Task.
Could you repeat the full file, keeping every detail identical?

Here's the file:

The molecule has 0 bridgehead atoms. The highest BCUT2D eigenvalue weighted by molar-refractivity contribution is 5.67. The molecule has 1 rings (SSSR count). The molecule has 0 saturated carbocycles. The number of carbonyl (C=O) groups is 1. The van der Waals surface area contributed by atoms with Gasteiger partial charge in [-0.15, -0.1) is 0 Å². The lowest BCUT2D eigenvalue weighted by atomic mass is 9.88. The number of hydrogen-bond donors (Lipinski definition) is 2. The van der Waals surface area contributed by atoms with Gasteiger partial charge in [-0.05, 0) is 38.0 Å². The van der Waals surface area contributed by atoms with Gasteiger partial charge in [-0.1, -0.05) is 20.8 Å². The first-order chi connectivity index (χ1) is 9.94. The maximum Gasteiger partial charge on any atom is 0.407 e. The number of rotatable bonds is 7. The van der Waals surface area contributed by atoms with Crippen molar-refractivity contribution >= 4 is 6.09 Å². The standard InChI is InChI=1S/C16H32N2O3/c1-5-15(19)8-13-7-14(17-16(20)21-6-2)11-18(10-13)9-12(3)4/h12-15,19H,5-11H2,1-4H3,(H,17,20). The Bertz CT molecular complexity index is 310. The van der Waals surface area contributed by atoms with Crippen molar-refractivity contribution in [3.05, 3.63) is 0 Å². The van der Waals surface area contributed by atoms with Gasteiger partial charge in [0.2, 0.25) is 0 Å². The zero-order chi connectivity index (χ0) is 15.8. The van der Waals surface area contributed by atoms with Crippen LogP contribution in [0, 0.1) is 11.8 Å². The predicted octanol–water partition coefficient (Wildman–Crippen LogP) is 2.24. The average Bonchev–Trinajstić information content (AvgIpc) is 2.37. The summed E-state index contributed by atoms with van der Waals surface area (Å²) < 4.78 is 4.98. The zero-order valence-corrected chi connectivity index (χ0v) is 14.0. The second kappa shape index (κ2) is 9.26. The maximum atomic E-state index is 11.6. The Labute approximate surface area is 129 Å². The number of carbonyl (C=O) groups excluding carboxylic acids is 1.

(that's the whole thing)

The molecule has 0 bridgehead atoms. The highest BCUT2D eigenvalue weighted by molar-refractivity contribution is 5.67. The molecule has 1 rings (SSSR count). The molecule has 0 saturated carbocycles. The number of carbonyl (C=O) groups is 1. The van der Waals surface area contributed by atoms with Gasteiger partial charge in [-0.15, -0.1) is 0 Å². The lowest BCUT2D eigenvalue weighted by atomic mass is 9.88. The number of hydrogen-bond donors (Lipinski definition) is 2. The van der Waals surface area contributed by atoms with Gasteiger partial charge in [-0.05, 0) is 38.0 Å². The van der Waals surface area contributed by atoms with Gasteiger partial charge in [-0.1, -0.05) is 20.8 Å². The first-order chi connectivity index (χ1) is 9.94. The maximum Gasteiger partial charge on any atom is 0.407 e. The number of rotatable bonds is 7. The van der Waals surface area contributed by atoms with Crippen molar-refractivity contribution >= 4 is 6.09 Å². The standard InChI is InChI=1S/C16H32N2O3/c1-5-15(19)8-13-7-14(17-16(20)21-6-2)11-18(10-13)9-12(3)4/h12-15,19H,5-11H2,1-4H3,(H,17,20). The Bertz CT molecular complexity index is 310. The van der Waals surface area contributed by atoms with Crippen molar-refractivity contribution in [3.05, 3.63) is 0 Å². The van der Waals surface area contributed by atoms with Gasteiger partial charge in [0.2, 0.25) is 0 Å². The zero-order chi connectivity index (χ0) is 15.8. The van der Waals surface area contributed by atoms with Crippen LogP contribution in [0, 0.1) is 11.8 Å². The predicted octanol–water partition coefficient (Wildman–Crippen LogP) is 2.24. The average Bonchev–Trinajstić information content (AvgIpc) is 2.37. The summed E-state index contributed by atoms with van der Waals surface area (Å²) < 4.78 is 4.98. The zero-order valence-corrected chi connectivity index (χ0v) is 14.0. The second kappa shape index (κ2) is 9.26. The maximum atomic E-state index is 11.6. The Labute approximate surface area is 129 Å². The number of carbonyl (C=O) groups excluding carboxylic acids is 1.